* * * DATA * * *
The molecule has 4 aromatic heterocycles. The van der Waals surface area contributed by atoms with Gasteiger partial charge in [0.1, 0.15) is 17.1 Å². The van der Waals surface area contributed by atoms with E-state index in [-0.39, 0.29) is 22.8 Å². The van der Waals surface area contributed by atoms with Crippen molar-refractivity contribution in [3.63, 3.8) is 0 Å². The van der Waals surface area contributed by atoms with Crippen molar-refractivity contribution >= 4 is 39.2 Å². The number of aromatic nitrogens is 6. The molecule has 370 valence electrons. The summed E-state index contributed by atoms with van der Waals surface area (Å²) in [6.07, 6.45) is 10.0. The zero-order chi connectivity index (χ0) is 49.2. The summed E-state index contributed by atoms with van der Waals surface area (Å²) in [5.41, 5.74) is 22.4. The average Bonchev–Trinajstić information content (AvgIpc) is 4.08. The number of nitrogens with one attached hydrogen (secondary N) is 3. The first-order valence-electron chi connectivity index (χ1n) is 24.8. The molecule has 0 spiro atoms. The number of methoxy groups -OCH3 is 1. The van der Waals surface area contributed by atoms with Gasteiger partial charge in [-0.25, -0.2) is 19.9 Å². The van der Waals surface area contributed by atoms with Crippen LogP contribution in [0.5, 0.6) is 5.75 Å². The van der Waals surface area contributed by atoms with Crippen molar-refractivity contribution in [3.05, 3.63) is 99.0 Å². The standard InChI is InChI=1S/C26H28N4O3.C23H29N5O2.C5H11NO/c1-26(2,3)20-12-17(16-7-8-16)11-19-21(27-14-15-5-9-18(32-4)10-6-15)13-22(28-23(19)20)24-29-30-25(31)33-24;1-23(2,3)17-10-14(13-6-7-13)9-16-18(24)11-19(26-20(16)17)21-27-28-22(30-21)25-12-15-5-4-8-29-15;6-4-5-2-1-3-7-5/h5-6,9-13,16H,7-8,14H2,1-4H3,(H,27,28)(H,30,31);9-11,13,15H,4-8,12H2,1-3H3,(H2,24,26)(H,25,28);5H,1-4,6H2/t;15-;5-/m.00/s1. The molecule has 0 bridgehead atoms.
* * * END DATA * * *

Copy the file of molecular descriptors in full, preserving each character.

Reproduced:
The molecule has 4 aromatic heterocycles. The van der Waals surface area contributed by atoms with Gasteiger partial charge in [0.1, 0.15) is 17.1 Å². The van der Waals surface area contributed by atoms with E-state index in [-0.39, 0.29) is 22.8 Å². The van der Waals surface area contributed by atoms with Crippen molar-refractivity contribution in [3.63, 3.8) is 0 Å². The van der Waals surface area contributed by atoms with Crippen molar-refractivity contribution >= 4 is 39.2 Å². The number of aromatic nitrogens is 6. The molecule has 370 valence electrons. The summed E-state index contributed by atoms with van der Waals surface area (Å²) in [6.07, 6.45) is 10.0. The zero-order chi connectivity index (χ0) is 49.2. The summed E-state index contributed by atoms with van der Waals surface area (Å²) in [5.41, 5.74) is 22.4. The average Bonchev–Trinajstić information content (AvgIpc) is 4.08. The number of nitrogens with one attached hydrogen (secondary N) is 3. The first-order valence-electron chi connectivity index (χ1n) is 24.8. The molecule has 0 spiro atoms. The number of methoxy groups -OCH3 is 1. The van der Waals surface area contributed by atoms with Gasteiger partial charge in [-0.25, -0.2) is 19.9 Å². The van der Waals surface area contributed by atoms with Crippen LogP contribution in [0.5, 0.6) is 5.75 Å². The van der Waals surface area contributed by atoms with Crippen molar-refractivity contribution in [3.05, 3.63) is 99.0 Å². The standard InChI is InChI=1S/C26H28N4O3.C23H29N5O2.C5H11NO/c1-26(2,3)20-12-17(16-7-8-16)11-19-21(27-14-15-5-9-18(32-4)10-6-15)13-22(28-23(19)20)24-29-30-25(31)33-24;1-23(2,3)17-10-14(13-6-7-13)9-16-18(24)11-19(26-20(16)17)21-27-28-22(30-21)25-12-15-5-4-8-29-15;6-4-5-2-1-3-7-5/h5-6,9-13,16H,7-8,14H2,1-4H3,(H,27,28)(H,30,31);9-11,13,15H,4-8,12H2,1-3H3,(H2,24,26)(H,25,28);5H,1-4,6H2/t;15-;5-/m.00/s1. The molecule has 0 bridgehead atoms.